Soaking in the songs of heartbreak
By Janet Wheaton
“Allen, Cole, Cunningham, Englehart,” the teacher read off the first four names from her alphabetized class list. We four girls filed out the door of our classroom and headed for the school cafeteria, where we would be the cafeteria ladies’ helpers for September. The next month it was supposed to be the next four, and so on down the list, but we proved too darned good to give up. We got to keep our plum assignments — not only getting out of class half an hour before lunch and half an hour after, but also getting to keep our lunch money: 25 cents a day, $1.25 a week, $10 a month. Not to be sneezed at by a sixth-grader in 1962.
We were 11 years old, not quite children, but not quite anything else. Donning hairnets and calling each other by our last names, we found a new kind of camaraderie in our work, setting out the big stainless steel bins with the day’s hot lunch, lining up the milk cartons and filling the silverware trays. After lunch, before washing up and wiping everything down, we’d take a break behind the kitchen with the cafeteria ladies and sit in the shade of a white oak tree, eat our Fudgsicles and listen to country music on their transistor radio.
The tales of heartbreak and longing and missing other places struck a chord in me. A child of the military, I had already learned the sorrow of parting with friends and family. I was still missing my fifth grade class in Alabama, and the boy who was, I guess, my first boyfriend. Donnie Smith and I sat next to each other in class each day. We were square dance partners on the rainy days when we couldn’t go out for recess or lunch break. He was my leading man in a play I wrote for our class on another of those rainy/no recess days. We talked about everything together, and though we had never even held hands, we pledged to write to each other forever when my father’s transfer to Virginia separated us. So I thought I knew what Hank Williams meant when he sang, “I’m so lonesome I could cry.”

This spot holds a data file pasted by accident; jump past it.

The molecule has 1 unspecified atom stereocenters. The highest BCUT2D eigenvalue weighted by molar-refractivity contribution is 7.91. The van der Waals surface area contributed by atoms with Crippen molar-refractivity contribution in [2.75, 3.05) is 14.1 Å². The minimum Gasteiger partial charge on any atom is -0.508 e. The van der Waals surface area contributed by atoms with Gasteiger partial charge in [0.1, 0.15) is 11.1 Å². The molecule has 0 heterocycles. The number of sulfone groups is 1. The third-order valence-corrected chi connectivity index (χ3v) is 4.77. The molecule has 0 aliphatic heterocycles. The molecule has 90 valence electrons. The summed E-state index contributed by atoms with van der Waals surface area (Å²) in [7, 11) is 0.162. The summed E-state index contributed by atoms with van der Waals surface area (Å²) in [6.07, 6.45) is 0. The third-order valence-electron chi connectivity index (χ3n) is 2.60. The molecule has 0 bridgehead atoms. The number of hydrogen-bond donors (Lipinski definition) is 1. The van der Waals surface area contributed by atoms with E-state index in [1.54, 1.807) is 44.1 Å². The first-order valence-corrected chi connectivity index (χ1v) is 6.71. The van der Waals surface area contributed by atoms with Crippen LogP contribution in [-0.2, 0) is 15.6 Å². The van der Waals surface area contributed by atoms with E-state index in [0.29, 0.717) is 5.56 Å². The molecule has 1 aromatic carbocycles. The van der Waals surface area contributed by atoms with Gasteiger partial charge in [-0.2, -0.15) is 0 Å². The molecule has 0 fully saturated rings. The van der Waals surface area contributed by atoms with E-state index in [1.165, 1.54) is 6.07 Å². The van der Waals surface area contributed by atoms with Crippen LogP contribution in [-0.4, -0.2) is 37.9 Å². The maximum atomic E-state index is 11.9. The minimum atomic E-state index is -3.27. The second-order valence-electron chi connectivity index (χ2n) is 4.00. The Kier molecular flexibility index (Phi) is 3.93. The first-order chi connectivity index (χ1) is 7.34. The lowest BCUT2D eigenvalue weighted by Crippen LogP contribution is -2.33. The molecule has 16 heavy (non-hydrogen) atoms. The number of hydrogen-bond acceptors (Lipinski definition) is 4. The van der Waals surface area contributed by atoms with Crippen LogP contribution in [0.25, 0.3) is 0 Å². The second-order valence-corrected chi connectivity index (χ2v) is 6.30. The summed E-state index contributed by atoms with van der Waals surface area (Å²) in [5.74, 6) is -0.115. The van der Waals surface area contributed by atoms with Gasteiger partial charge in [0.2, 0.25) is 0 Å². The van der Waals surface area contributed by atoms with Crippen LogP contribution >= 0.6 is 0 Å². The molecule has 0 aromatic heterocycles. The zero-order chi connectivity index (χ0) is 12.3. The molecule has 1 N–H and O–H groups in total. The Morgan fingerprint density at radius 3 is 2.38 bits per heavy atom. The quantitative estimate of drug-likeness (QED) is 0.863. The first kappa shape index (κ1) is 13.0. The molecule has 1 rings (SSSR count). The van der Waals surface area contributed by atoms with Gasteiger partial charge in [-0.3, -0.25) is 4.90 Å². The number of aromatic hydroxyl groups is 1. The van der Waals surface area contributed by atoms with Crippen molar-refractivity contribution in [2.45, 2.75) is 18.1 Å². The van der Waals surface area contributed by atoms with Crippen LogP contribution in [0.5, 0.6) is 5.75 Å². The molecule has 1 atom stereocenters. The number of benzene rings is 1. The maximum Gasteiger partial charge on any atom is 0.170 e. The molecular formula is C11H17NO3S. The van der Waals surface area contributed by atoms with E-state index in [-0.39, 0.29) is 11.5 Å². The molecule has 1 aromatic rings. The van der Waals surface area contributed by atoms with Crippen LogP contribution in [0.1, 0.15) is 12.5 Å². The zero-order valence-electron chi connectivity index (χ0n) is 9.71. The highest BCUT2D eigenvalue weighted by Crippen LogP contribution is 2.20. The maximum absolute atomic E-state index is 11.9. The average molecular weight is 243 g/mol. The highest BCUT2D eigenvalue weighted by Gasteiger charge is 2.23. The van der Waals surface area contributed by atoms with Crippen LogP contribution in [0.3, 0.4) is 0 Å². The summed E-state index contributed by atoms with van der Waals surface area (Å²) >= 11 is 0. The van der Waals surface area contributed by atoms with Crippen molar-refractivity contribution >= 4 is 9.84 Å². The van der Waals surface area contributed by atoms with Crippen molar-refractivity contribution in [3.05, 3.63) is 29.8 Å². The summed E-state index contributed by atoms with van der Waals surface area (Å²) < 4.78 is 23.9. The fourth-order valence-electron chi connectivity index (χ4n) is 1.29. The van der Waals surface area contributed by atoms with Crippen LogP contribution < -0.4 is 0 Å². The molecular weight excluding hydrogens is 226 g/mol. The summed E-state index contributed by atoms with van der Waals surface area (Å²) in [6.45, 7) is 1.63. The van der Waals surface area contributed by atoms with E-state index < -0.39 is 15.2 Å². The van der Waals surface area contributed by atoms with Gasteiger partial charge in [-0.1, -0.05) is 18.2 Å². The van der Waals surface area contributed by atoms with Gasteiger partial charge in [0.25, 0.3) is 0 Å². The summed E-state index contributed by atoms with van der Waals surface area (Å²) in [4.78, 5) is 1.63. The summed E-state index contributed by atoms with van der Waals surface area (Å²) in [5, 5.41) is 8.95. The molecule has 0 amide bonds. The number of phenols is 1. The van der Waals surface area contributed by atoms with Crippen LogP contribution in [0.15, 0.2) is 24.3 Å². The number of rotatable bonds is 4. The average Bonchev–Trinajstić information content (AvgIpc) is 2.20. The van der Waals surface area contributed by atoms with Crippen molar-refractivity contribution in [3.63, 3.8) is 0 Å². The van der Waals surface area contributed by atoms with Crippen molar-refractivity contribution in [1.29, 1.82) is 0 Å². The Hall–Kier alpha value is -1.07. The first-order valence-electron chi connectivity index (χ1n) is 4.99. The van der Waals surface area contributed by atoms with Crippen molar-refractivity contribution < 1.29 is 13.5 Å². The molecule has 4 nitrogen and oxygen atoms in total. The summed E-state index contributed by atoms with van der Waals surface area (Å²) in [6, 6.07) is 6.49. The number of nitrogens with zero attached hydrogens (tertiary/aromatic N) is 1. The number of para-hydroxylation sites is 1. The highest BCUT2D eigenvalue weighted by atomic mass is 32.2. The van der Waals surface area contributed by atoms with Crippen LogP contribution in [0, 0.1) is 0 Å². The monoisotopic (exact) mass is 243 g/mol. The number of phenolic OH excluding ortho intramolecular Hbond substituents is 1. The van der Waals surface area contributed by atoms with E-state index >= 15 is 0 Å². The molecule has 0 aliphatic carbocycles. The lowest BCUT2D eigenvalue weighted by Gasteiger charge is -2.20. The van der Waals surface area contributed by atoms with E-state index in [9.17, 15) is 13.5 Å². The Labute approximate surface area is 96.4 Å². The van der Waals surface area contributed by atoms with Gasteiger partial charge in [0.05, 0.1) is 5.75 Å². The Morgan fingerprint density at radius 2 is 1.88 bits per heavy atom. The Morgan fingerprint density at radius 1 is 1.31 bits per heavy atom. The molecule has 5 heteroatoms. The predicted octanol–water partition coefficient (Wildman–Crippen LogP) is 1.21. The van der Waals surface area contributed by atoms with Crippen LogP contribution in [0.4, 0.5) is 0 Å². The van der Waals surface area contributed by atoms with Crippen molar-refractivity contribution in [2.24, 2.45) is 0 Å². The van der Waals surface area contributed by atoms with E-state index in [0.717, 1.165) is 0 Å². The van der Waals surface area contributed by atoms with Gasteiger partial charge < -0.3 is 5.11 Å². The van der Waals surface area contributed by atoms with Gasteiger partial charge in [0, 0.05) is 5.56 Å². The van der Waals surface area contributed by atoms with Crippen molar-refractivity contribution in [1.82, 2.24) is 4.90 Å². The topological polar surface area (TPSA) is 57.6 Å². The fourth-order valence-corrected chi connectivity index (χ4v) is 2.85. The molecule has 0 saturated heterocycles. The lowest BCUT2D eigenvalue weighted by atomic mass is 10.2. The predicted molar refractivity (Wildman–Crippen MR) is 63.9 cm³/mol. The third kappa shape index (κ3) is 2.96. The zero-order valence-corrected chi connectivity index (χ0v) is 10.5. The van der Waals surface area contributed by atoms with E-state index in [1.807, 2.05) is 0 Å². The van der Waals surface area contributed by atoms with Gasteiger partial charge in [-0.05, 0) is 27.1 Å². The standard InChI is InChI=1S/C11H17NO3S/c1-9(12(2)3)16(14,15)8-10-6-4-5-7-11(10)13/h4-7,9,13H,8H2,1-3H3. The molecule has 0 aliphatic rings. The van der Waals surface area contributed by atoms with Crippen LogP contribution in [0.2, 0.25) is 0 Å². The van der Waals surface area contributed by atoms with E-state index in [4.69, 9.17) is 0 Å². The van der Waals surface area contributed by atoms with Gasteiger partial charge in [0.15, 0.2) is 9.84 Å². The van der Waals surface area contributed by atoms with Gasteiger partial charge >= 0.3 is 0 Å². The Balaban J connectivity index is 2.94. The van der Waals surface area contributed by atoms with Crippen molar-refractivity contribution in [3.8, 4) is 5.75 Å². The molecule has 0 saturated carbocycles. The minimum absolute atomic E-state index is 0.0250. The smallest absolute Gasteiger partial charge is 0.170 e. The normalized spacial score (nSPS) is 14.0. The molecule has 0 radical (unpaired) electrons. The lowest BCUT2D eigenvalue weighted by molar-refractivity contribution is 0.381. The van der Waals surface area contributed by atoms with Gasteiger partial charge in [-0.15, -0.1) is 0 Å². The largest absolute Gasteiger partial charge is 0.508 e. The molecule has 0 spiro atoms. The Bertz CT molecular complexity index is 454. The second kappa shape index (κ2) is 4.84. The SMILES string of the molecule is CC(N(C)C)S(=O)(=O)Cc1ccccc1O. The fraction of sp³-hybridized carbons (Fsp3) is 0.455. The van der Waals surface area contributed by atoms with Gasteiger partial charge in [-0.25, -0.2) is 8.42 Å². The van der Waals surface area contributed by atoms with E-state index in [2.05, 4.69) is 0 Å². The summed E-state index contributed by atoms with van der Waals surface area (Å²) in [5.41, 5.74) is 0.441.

I was fascinated by the adult stories that I found in the lyrics of songs like “El Paso,” by Marty Robbins, and Johnny Cash’s “Don’t Take Your Guns to Town.” Patsy Cline, Conway Twitty and George Jones told tales that caught my imagination and lifted me up. I listened carefully to their lyrics of love and loss, of woe and glory; and I understood that adulthood was fraught with danger, regret and missteps, but also with romance and adventure.
I watched the faces of the cafeteria ladies, etched with lines that told me they had made a few of those missteps, had a few of those regrets. But the hard lines softened when they would hear a certain song and laugh or sigh knowingly at one another. I guessed they’d had some adventures, too. At the end of our break, we went back in the kitchen to clean up. I remember Johnny Cash singing “I Walk the Line,” as we girls sang along, not having a clue as to what that line was.
The next year I would start junior high and succumb to Beatlemania, but I never lost my love of country music. Fifty years later when I hear one of those songs, the lyrics still roll off my tongue — and in the back of my head I hear Allen, Cole, Cunningham and Englehart chiming in.
And Donnie Smith and I still write to each other. PS
Janet Wheaton is a Pinehurst resident, native North Carolinian, unpublished novelist and a frequent contributor to PineStraw.